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State v. Bursell

Supreme Court of North Carolina

May 10, 2019


          Heard in the Supreme Court on 28 August 2018.

          Appeal pursuant to N.C. G.S. § 7A-30(2) from the decision of a divided panel of the Court of Appeals, __ N.C.App. __, 813 S.E.2d 463 (2018), vacating an order for satellite-based monitoring entered on 10 August 2016 by Judge Ebern T. Watson III in Superior Court, New Hanover County.

          Joshua H. Stein, Attorney General, by Teresa M. Postell, Assistant Attorney General, for the State-appellant.

          Meghan Adelle Jones for defendant-appellee.

          NEWBY, JUSTICE.

         On its merits, this case asks whether the trial court erred when it failed to determine if the lifetime satellite-based monitoring (SBM) imposed upon defendant constitutes a reasonable search under the Fourth Amendment. Contrary to the Court of Appeals' conclusion, however, defendant failed to specifically object to the imposition of SBM on constitutional grounds, thereby waiving his ability to raise that issue on appeal. Nonetheless, where the State concedes that the trial court committed error relating to a substantial right, the Court of Appeals did not abuse its discretion when it invoked Appellate Rule 2 to review the unpreserved constitutional issue. Accordingly, we reverse in part and affirm in part the decision of the Court of Appeals.

         On 10 August 2016, defendant Joseph Charles Bursell pled guilty to statutory rape and taking indecent liberties with a minor. At the sentencing hearing, the State requested that the court find that defendant committed an aggravated, sexually violent offense and order lifetime registration as a sex offender and lifetime SBM. Defendant's counsel objected to the State's request concerning the imposition of lifetime sex offender registration and lifetime SBM:

[Defense Counsel]: . . . I would object on two grounds. I know the status of the law is pretty clear as to the [sex offenders] register, but for purposes of preserving any record if that were to change, I would submit that it is insufficient under Fourth Amendment grounds and due process grounds to place him on the registry in its entirety. Alternatively, that the lifetime requirement be a little excessive in this case and would ask you to alternatively consider putting him on the 30-year list.
As to satellite-based monitoring, I think the Court needs to hear some additional evidence other than the [recitation] of the facts from the attorney or from the district attorney as to satellite-based monitoring. And since that evidentiary issue has not been resolved, there [aren't] any statements from the victim or otherwise from law enforcement that you ought not to order satellite-based monitoring in this case, and that the registry alternative would satisfy those concerns. And we leave it at that, your Honor.

         The trial court responded:

All noted exceptions made on the record by [defense counsel] on behalf of the defendant as to his constitutional standing, as to the standing of the current law, and as to the future references in implication that you have made in your arguments. All those are noted for the record. All of those at this point in time are taken under consideration by the Court.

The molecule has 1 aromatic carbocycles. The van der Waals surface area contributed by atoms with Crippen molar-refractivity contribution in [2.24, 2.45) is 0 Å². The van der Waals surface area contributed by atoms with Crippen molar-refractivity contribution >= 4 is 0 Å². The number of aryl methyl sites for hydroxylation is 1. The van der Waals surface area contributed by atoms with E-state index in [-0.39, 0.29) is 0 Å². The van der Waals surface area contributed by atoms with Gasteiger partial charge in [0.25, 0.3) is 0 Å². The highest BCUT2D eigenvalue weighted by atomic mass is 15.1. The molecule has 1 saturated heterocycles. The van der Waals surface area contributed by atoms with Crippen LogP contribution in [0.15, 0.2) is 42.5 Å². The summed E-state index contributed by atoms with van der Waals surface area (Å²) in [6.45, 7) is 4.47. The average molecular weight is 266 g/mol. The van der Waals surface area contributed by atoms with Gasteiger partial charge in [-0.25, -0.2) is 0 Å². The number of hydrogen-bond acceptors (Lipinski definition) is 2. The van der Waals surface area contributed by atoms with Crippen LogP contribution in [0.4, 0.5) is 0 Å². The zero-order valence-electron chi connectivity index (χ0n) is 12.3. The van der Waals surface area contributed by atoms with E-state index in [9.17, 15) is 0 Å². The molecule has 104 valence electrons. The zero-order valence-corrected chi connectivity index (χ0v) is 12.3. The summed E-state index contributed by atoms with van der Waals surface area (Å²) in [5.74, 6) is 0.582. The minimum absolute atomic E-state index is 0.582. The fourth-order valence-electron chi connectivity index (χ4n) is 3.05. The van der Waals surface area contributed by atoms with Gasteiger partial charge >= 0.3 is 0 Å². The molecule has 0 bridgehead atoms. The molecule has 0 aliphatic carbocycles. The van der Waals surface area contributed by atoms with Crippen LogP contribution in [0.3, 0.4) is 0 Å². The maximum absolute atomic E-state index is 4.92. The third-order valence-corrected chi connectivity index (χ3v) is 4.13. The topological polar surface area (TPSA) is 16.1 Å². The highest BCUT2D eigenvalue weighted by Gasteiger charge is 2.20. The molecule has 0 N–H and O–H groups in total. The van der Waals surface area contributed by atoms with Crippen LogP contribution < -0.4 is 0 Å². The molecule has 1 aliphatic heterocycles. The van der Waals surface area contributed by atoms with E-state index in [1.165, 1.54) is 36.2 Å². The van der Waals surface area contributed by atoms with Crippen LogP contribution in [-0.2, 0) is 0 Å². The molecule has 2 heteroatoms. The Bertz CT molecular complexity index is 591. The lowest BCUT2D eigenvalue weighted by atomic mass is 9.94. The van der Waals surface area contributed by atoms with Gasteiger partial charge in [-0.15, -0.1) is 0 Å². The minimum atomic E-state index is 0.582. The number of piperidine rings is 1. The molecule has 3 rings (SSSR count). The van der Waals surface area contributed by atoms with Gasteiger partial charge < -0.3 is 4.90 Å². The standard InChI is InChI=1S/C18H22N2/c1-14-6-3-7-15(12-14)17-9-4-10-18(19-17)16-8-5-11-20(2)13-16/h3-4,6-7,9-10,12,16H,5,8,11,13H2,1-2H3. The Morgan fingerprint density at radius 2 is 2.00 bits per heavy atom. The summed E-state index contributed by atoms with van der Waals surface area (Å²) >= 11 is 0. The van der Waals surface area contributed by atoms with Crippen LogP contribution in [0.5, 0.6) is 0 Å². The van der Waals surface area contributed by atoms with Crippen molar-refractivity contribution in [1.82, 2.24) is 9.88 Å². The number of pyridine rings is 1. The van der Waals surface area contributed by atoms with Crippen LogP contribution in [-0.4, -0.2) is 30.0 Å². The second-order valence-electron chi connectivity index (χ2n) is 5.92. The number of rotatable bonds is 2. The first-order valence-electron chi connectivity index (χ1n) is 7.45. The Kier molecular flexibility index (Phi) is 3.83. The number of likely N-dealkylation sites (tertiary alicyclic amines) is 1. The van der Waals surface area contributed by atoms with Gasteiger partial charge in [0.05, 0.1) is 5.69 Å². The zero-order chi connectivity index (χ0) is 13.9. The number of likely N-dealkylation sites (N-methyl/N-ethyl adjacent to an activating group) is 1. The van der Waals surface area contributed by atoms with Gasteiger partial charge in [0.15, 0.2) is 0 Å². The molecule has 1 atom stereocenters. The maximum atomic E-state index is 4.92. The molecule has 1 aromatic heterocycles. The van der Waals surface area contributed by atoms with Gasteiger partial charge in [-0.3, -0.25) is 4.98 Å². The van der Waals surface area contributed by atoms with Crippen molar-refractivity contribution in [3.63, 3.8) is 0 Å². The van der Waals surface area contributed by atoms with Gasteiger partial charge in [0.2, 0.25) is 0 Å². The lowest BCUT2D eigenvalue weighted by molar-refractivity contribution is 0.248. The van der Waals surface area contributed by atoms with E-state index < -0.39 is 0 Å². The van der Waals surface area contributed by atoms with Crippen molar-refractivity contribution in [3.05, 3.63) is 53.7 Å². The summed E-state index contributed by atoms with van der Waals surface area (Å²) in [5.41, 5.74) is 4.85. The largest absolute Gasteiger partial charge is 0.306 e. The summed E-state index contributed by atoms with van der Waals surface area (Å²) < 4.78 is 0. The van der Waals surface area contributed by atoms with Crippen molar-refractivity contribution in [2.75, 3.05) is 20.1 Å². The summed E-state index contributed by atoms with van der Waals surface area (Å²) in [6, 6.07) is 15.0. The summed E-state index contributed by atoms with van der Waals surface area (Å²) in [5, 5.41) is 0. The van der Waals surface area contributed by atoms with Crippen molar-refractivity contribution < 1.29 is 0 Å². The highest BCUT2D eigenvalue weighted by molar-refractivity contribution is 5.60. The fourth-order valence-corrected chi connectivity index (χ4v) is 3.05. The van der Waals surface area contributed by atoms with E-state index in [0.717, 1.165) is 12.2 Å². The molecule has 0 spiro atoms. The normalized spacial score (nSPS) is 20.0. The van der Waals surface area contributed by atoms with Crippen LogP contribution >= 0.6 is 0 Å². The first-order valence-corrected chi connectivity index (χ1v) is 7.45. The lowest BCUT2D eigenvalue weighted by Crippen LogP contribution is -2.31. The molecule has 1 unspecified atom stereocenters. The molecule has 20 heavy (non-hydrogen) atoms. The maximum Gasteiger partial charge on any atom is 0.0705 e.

The trial court sentenced defendant to 192 to 291 months of imprisonment. Finding that he had committed an aggravated, sexually violent offense, the court further ordered defendant to register as a sex offender for life and enroll in SBM for life upon his release from prison unless monitoring is terminated under N.C. G.S. § 14-208.43. Defendant appealed from the trial court's order regarding the registry and SBM.

         Before the Court of Appeals, defendant argued that the trial court improperly imposed lifetime SBM because it failed to determine whether the monitoring effectuated a reasonable search under the Fourth Amendment. See Grady v. North Carolina, __ U.S. __, 135 S.Ct. 1368, 191 L.Ed.2d 459 (2015) (per curiam) (holding that the State's SBM program "effects a Fourth Amendment search" that implicates the privacy expectations of the defendant and therefore must be reasonable to withstand constitutional scrutiny). The State asserted that defendant failed to preserve this Fourth Amendment challenge below, thereby waiving his ability to challenge the issue on appeal. The State noted, however, that if defendant properly preserved this argument, it would concede that the SBM order should be vacated and remanded for a determination of reasonableness consistent with Grady.

         In a divided decision, the Court of Appeals concluded that defendant had properly preserved the issue of whether his SBM was reasonable under the Fourth Amendment. State v. Bursell, __ N.C.App. __, __, 813 S.E.2d 463, 468 (2018). Alternatively, the Court of Appeals majority determined that "[a]ssuming, arguendo, this objection was inadequate to preserve a constitutional Grady challenge for appellate review, in our discretion we would invoke Rule 2 to relax Rule 10's issue-preservation requirement and review its merits." Id. at __, 813 S.E.2d at 466-67. As a result, the Court of Appeals vacated the SBM order "without prejudice to the State's ability to file a subsequent SBM application." Id. at __, 813 S.E.2d at 468. The dissent argued that defendant failed to properly preserve the constitutional issue for appeal and further ...

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